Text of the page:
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2 more Philly teachers face charges in cheating scandal
Ripples from Atlanta continue to reverberate as the debate over high-stakes testing rages on. - photo by Eric Schulzke
As the Atlanta testing scandal earlier this year made clear, when schools and teachers are placed under heavy pressure to perform on standardized tests, some will crack and resort to cheating as a way out. In the Atlanta case, 11 educators earlier this year were convicted for cheating to systematically improve the test scores of their students.

Philadelphia now has a very similar case as two more educators have been disciplined in a cheating scandal there, bringing the total to 12 disciplined and eight facing criminal charges, as reported by The Notebook, a Philadelphia education blog.

Some have tied the scandals to persistent pressure on teachers and administrators to produce standardized test scores.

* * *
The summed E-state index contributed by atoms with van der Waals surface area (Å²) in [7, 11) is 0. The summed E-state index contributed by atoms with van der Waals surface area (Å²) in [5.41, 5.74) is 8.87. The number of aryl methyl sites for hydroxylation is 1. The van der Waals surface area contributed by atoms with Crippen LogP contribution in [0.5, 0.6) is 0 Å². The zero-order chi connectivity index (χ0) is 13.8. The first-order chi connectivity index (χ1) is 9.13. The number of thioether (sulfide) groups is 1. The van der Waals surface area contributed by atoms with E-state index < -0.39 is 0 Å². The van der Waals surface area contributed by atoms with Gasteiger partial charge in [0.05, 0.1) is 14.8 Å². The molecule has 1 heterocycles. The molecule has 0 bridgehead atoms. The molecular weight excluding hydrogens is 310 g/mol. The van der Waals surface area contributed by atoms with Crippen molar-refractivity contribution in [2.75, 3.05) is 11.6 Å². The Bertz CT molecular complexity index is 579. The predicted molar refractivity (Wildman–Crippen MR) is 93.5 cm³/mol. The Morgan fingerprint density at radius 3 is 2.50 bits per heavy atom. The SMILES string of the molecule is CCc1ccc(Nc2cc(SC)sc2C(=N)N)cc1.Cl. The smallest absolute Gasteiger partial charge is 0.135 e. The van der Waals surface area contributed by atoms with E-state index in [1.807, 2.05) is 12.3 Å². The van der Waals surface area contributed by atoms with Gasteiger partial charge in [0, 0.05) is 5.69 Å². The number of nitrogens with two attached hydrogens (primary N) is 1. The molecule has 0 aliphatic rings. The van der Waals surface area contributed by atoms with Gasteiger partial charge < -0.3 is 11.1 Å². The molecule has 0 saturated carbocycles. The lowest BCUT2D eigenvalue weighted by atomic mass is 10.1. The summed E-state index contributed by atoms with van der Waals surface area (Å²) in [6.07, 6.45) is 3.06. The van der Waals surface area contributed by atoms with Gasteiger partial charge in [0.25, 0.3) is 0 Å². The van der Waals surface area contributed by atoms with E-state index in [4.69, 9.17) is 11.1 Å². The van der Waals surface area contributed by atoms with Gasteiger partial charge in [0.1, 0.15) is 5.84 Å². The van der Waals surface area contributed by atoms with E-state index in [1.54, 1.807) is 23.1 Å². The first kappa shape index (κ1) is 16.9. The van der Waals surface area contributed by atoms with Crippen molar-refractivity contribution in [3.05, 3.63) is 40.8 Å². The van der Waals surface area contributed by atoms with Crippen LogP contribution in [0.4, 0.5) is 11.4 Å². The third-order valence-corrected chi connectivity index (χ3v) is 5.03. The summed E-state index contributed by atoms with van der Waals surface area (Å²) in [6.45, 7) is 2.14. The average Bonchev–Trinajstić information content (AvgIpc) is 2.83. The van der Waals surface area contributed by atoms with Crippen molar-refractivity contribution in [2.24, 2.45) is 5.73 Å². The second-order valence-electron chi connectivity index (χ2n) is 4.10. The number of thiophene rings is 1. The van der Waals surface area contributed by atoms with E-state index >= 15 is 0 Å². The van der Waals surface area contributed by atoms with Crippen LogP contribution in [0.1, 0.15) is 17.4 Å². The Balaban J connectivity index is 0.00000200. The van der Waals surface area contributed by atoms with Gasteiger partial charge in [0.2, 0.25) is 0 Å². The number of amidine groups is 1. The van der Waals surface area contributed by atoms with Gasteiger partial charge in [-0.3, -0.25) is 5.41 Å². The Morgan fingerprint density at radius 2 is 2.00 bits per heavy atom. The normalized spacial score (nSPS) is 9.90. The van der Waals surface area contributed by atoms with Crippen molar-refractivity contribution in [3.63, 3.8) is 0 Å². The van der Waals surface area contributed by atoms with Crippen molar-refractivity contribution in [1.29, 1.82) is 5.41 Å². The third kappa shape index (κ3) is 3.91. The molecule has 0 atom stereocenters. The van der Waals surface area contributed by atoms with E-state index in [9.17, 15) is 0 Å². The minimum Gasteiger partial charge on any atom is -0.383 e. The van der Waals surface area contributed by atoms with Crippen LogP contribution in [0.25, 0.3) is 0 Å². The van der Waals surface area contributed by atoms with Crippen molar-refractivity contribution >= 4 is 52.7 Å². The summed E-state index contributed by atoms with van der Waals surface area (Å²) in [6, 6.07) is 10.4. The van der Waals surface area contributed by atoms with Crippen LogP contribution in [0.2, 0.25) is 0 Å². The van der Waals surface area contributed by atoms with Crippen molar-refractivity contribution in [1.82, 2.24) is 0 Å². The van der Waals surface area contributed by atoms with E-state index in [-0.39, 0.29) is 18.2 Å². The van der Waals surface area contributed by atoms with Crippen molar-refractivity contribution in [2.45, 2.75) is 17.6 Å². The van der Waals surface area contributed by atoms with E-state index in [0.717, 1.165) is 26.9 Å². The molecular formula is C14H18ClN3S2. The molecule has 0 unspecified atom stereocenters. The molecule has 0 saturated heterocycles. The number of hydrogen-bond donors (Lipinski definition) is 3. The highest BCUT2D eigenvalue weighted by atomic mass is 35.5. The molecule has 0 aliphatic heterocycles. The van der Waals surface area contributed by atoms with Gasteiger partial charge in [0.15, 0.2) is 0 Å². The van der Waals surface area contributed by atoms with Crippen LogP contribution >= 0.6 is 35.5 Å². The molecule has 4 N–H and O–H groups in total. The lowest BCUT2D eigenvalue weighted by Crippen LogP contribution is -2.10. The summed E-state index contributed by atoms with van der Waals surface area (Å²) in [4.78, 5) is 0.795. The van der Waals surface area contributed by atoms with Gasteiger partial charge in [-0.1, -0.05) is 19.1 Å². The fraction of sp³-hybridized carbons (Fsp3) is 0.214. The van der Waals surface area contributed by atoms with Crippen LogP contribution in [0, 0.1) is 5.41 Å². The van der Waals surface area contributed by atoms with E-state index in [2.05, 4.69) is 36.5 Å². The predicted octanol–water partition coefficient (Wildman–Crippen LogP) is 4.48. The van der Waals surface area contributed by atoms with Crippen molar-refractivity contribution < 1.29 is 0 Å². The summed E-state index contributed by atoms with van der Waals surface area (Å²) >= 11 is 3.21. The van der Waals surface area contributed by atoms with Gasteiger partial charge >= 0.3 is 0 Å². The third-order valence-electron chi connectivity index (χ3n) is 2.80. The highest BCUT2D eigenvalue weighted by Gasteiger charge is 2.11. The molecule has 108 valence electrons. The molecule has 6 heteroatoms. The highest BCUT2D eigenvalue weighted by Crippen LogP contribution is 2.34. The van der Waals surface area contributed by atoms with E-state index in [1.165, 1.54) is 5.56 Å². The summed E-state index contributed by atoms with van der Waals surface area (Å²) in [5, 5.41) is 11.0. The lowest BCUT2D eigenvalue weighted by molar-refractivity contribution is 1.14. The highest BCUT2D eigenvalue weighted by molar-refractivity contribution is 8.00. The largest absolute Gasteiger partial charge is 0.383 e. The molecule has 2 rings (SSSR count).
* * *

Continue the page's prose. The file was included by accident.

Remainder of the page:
National Education Association President Lily Eskelson Garcia calls this "test and punish," and argues that it is destroying the teaching profession while doing nothing for children. And teachers aren't the only ones pushing back against the high-stakes testing. As the Deseret News reported earlier this year, frustrated parents have led opt-out movements from New York to Florida.

People know that the test scores are flawed for a variety of reasons and that they cannot be relied on as the sole or primary factor to make high-stakes decisions, Robert A. Schaeffer, the public education director of the National Center for Fair & Open Testing, told the New York Times.

As The Notebook points out, back in 2006 the pressure on Philadelphia principals ratcheted up when a housecleaning took place in which principals were fired and new ones hired with a charge to increase test scores.

Philly schools chief Paul Vallas "contended that schools with persistently low test scores and other lagging factors need change, and that the person at the top must be the one held accountable," the Philadelphia Inquirer noted at the time.

"If the Phillies don't win, you're not going to fire the team. You're going to fire the manager or you're going to transfer the manager," Vallas said, noting that the seven principals being removed will be given leadership jobs elsewhere in the district.

"When there's persistent failure, you've got to look to the leadership."